Currency Depreciation

Currency Depreciation

Currency Depreciation

Understanding Currency Depreciation

Countries with weak economic fundamentals, such as chronic current account deficits and high rates of inflation, generally have depreciating currencies. Currency depreciation, if orderly and gradual, improves a nation’s export competitiveness and may improve its trade deficit over time. But an abrupt and sizable currency depreciation may scare foreign investors who fear the currency may fall further, leading them to pull portfolio investments out of the country. These actions will put further downward pressure on the currency.

Easy monetary policy and high inflation are two of the leading causes. When interest rates are low, hundreds of billions of dollars chase the highest yield. Expected interest rate differentials can trigger a bout of currency depreciation. Central banks will increase interest rates to combat inflation as too much inflation can lead to currency depreciation.


Currencies always trade in pairs, with the value of one quoted against the other. The first listed currency – the base currency – is always worth one. While the second currency’s value – the quote currency – is about this.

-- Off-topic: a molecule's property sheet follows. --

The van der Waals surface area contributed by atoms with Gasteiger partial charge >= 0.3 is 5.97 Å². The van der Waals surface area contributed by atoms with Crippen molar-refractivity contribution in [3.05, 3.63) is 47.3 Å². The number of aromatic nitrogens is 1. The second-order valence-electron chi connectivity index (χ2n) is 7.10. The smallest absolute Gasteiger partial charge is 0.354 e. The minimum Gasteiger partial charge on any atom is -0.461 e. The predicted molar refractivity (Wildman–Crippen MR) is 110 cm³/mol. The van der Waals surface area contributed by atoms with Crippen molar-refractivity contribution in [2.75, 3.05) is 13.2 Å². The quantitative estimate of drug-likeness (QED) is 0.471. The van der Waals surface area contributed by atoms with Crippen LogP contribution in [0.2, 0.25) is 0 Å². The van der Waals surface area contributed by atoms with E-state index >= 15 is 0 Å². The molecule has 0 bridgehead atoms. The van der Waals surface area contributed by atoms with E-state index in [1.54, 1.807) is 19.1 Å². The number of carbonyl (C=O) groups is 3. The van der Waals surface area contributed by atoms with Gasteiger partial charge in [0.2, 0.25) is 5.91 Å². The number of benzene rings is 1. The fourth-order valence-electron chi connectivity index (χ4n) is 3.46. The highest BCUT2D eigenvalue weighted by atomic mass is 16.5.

For example, if GBP/USD was trading at 1.2700, this means that you would pay $1.27 for £1.00.

If the price of GBP/USD rises from 1.2700 to 1.5000, the dollar would be said to have depreciated, and the pound would have appreciated – as you would now need more dollars to buy the same number of pounds. This might also be referred to as the pound becoming stronger and the dollar becoming weaker.

Some real-life examples of currency depreciation include the impact of the 2016 Brexit referendum on the value of the British pound – which experienced significant volatility and at times depreciated rapidly against the dollar. A more dramatic historical example happened in Asia in 1997 when the collapse of the Thai baht affected most Southeast Asian currencies and caused their value to decline sharply.

What causes a currency to depreciate?

  • Lower export revenues
  • A surge in imports
  • Reduced monetary policy interest rates
  • Central bank intervention
  • Traders and speculators selling currencies on the market